History Department

In the 1920’s there were very few changes to the History department, among the changes was the addition of the Seminar in American History in 1928, which was designed as an introductory class to orient History majors to the methods of research, the focal point of the class being a research project.

Additionally, prior to 1929, the class History of Latin America was offered, giving students the history of the discoveries of the Americas and different aspects of “their economic, social and political history down to the present[1]”. However in 1929, the class split into two classes, one offered in each semester, each, it does not appear that any changes in actually material taught was changed, rather the class was divided into half. The fall semester focused on the period from the initial discovery up until the American Revolution. The spring semester’s content focused on the time after the Revolution up to the 1920’s.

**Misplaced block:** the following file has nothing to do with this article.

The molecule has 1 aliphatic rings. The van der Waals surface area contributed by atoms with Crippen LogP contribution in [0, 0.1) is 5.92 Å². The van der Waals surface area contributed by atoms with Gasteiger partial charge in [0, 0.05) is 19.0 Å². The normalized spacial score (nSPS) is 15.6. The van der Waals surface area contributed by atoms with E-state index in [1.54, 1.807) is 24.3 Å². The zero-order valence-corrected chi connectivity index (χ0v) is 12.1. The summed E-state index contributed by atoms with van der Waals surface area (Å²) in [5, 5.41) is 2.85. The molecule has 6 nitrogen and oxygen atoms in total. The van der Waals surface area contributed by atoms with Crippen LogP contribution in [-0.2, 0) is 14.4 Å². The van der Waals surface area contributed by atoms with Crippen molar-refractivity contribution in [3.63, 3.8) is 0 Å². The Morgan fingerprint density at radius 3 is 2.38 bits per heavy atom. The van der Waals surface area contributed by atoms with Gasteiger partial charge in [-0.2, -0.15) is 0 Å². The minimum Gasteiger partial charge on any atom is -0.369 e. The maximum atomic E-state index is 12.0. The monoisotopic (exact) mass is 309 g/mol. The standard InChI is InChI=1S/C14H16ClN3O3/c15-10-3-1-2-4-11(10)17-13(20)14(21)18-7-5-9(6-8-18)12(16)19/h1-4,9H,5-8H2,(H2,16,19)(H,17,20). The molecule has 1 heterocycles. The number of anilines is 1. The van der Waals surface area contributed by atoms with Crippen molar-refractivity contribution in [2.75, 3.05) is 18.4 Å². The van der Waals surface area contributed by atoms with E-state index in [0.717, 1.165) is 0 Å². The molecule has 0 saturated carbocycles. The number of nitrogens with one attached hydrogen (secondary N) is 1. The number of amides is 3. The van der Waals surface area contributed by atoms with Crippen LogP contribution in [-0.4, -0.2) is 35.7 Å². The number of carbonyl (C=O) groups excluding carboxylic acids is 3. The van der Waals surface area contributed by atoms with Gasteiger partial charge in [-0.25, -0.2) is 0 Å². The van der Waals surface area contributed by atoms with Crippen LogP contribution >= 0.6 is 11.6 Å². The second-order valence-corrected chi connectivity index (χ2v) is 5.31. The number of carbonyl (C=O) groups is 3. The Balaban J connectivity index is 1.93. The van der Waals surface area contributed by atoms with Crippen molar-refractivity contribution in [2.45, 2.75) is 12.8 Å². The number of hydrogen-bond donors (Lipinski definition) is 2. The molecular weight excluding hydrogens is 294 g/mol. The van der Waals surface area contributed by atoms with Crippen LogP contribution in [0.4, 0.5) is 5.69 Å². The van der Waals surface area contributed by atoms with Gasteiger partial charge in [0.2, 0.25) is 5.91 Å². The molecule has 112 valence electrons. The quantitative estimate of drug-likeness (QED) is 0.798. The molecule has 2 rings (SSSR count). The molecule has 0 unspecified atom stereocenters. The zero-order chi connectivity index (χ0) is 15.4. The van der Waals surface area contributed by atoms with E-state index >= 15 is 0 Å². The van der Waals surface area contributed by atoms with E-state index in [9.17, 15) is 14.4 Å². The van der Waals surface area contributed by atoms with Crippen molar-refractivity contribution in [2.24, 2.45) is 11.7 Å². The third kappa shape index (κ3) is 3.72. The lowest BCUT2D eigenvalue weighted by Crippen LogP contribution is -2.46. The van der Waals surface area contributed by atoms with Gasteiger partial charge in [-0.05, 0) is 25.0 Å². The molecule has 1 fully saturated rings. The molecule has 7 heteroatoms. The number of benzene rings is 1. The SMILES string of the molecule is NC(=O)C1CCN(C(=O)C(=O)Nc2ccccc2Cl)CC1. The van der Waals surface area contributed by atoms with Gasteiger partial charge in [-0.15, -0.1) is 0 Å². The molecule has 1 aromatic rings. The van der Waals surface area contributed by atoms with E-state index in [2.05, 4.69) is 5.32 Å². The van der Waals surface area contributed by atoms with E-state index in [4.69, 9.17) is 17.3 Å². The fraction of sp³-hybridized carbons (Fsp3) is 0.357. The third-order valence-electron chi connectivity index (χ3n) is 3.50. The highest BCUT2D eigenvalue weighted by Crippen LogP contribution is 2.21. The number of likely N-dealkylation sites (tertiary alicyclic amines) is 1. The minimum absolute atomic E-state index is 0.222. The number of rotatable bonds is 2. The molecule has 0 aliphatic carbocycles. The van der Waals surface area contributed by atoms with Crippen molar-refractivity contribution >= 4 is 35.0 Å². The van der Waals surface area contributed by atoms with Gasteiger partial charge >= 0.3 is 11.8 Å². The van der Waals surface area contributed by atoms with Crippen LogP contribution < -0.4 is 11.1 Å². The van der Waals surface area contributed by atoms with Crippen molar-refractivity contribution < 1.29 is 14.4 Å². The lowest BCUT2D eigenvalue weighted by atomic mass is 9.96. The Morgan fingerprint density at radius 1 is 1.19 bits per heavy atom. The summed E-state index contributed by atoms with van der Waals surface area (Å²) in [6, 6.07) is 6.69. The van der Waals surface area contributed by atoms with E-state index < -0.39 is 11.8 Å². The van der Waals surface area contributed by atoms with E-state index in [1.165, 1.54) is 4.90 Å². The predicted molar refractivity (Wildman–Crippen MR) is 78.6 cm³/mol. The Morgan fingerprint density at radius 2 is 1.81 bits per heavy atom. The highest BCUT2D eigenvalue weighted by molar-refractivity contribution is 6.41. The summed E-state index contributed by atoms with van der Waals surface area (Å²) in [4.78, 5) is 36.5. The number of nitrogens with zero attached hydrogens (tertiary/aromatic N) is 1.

In 1929, two class changes were made. First, prior to the 1929 school year, the Renaissance and Reformation were discussed in one class, in which the “background development and more immediate results of the reformation movement[2]” were discussed. However after 1929, both the Renaissance and the Reformation became its own class where it was the central focus, allowing the instructor to discuss the topics at greater length. Second, previously, the European History class spanned three classes. In 1929 it was downsized to fit European history from 1500 to the present into one class.

[1] Geneva Course Catalog, 1927-1931; 1928, 62.

[2] Geneva Course Catalog, 1927-1931: 1928, 65.

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